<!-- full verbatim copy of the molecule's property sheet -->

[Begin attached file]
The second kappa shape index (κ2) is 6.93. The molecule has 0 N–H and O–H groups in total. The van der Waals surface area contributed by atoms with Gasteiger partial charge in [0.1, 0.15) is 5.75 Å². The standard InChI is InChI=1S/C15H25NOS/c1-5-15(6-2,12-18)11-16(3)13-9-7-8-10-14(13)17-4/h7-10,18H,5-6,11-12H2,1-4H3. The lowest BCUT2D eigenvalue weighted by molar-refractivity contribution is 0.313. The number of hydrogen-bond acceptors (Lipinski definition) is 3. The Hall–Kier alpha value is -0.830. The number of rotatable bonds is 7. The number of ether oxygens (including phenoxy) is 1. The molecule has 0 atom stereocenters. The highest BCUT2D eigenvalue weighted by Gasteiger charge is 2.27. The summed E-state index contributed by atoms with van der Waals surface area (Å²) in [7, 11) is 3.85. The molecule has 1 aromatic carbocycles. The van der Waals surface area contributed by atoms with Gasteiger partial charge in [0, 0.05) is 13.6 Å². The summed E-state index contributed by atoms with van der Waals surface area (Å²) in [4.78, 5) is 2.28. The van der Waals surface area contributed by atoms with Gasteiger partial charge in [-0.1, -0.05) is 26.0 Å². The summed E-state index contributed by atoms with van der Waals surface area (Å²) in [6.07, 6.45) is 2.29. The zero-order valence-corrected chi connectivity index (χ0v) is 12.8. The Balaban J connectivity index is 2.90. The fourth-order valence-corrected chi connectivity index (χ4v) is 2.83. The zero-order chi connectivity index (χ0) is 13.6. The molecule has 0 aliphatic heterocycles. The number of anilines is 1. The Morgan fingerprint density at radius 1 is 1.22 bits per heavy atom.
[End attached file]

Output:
The second kappa shape index (κ2) is 6.93. The molecule has 0 N–H and O–H groups in total. The van der Waals surface area contributed by atoms with Gasteiger partial charge in [0.1, 0.15) is 5.75 Å². The standard InChI is InChI=1S/C15H25NOS/c1-5-15(6-2,12-18)11-16(3)13-9-7-8-10-14(13)17-4/h7-10,18H,5-6,11-12H2,1-4H3. The lowest BCUT2D eigenvalue weighted by molar-refractivity contribution is 0.313. The number of hydrogen-bond acceptors (Lipinski definition) is 3. The Hall–Kier alpha value is -0.830. The number of rotatable bonds is 7. The number of ether oxygens (including phenoxy) is 1. The molecule has 0 atom stereocenters. The highest BCUT2D eigenvalue weighted by Gasteiger charge is 2.27. The summed E-state index contributed by atoms with van der Waals surface area (Å²) in [7, 11) is 3.85. The molecule has 1 aromatic carbocycles. The van der Waals surface area contributed by atoms with Gasteiger partial charge in [0, 0.05) is 13.6 Å². The summed E-state index contributed by atoms with van der Waals surface area (Å²) in [4.78, 5) is 2.28. The van der Waals surface area contributed by atoms with Gasteiger partial charge in [-0.1, -0.05) is 26.0 Å². The summed E-state index contributed by atoms with van der Waals surface area (Å²) in [6.07, 6.45) is 2.29. The zero-order valence-corrected chi connectivity index (χ0v) is 12.8. The Balaban J connectivity index is 2.90. The fourth-order valence-corrected chi connectivity index (χ4v) is 2.83. The zero-order chi connectivity index (χ0) is 13.6. The molecule has 0 aliphatic heterocycles. The number of anilines is 1. The Morgan fingerprint density at radius 1 is 1.22 bits per heavy atom.